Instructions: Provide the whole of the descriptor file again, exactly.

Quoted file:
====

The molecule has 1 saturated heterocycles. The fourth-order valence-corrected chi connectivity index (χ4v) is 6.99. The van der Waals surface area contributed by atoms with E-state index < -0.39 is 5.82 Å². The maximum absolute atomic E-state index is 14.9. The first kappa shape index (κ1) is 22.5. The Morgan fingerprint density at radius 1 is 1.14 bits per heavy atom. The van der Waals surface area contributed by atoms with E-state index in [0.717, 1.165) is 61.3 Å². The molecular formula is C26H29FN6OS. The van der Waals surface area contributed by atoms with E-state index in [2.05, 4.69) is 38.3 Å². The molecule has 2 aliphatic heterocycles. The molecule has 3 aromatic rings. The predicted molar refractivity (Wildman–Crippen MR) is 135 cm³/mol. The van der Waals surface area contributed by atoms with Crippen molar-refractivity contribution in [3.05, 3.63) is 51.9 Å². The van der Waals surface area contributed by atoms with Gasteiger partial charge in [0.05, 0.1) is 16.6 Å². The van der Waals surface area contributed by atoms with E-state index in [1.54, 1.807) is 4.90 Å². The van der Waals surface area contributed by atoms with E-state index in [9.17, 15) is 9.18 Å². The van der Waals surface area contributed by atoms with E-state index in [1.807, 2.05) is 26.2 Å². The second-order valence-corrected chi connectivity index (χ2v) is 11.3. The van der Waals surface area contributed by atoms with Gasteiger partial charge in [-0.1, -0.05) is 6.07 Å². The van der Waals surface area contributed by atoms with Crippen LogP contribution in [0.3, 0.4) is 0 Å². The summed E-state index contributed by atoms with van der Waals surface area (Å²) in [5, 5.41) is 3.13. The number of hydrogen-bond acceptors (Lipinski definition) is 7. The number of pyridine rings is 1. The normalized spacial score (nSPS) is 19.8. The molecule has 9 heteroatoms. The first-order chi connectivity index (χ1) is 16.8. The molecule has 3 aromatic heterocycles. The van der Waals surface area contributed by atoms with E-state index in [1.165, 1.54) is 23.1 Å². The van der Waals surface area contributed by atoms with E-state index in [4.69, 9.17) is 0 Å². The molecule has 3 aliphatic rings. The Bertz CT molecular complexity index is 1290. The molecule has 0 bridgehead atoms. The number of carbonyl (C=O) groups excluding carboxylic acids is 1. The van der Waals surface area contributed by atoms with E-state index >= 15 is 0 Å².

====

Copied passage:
The molecule has 1 saturated heterocycles. The fourth-order valence-corrected chi connectivity index (χ4v) is 6.99. The van der Waals surface area contributed by atoms with E-state index < -0.39 is 5.82 Å². The maximum absolute atomic E-state index is 14.9. The first kappa shape index (κ1) is 22.5. The Morgan fingerprint density at radius 1 is 1.14 bits per heavy atom. The van der Waals surface area contributed by atoms with E-state index in [0.717, 1.165) is 61.3 Å². The molecular formula is C26H29FN6OS. The van der Waals surface area contributed by atoms with E-state index in [2.05, 4.69) is 38.3 Å². The molecule has 2 aliphatic heterocycles. The molecule has 3 aromatic rings. The predicted molar refractivity (Wildman–Crippen MR) is 135 cm³/mol. The van der Waals surface area contributed by atoms with Crippen molar-refractivity contribution in [3.05, 3.63) is 51.9 Å². The van der Waals surface area contributed by atoms with Gasteiger partial charge in [0.05, 0.1) is 16.6 Å². The van der Waals surface area contributed by atoms with E-state index in [1.54, 1.807) is 4.90 Å². The van der Waals surface area contributed by atoms with E-state index in [9.17, 15) is 9.18 Å². The van der Waals surface area contributed by atoms with E-state index in [1.807, 2.05) is 26.2 Å². The second-order valence-corrected chi connectivity index (χ2v) is 11.3. The van der Waals surface area contributed by atoms with Gasteiger partial charge in [-0.1, -0.05) is 6.07 Å². The van der Waals surface area contributed by atoms with Crippen LogP contribution in [0.3, 0.4) is 0 Å². The summed E-state index contributed by atoms with van der Waals surface area (Å²) in [5, 5.41) is 3.13. The number of hydrogen-bond acceptors (Lipinski definition) is 7. The number of pyridine rings is 1. The normalized spacial score (nSPS) is 19.8. The molecule has 9 heteroatoms. The first-order chi connectivity index (χ1) is 16.8. The molecule has 3 aromatic heterocycles. The van der Waals surface area contributed by atoms with E-state index in [1.165, 1.54) is 23.1 Å². The van der Waals surface area contributed by atoms with E-state index in [4.69, 9.17) is 0 Å². The molecule has 3 aliphatic rings. The Bertz CT molecular complexity index is 1290. The molecule has 0 bridgehead atoms. The number of carbonyl (C=O) groups excluding carboxylic acids is 1. The van der Waals surface area contributed by atoms with E-state index >= 15 is 0 Å².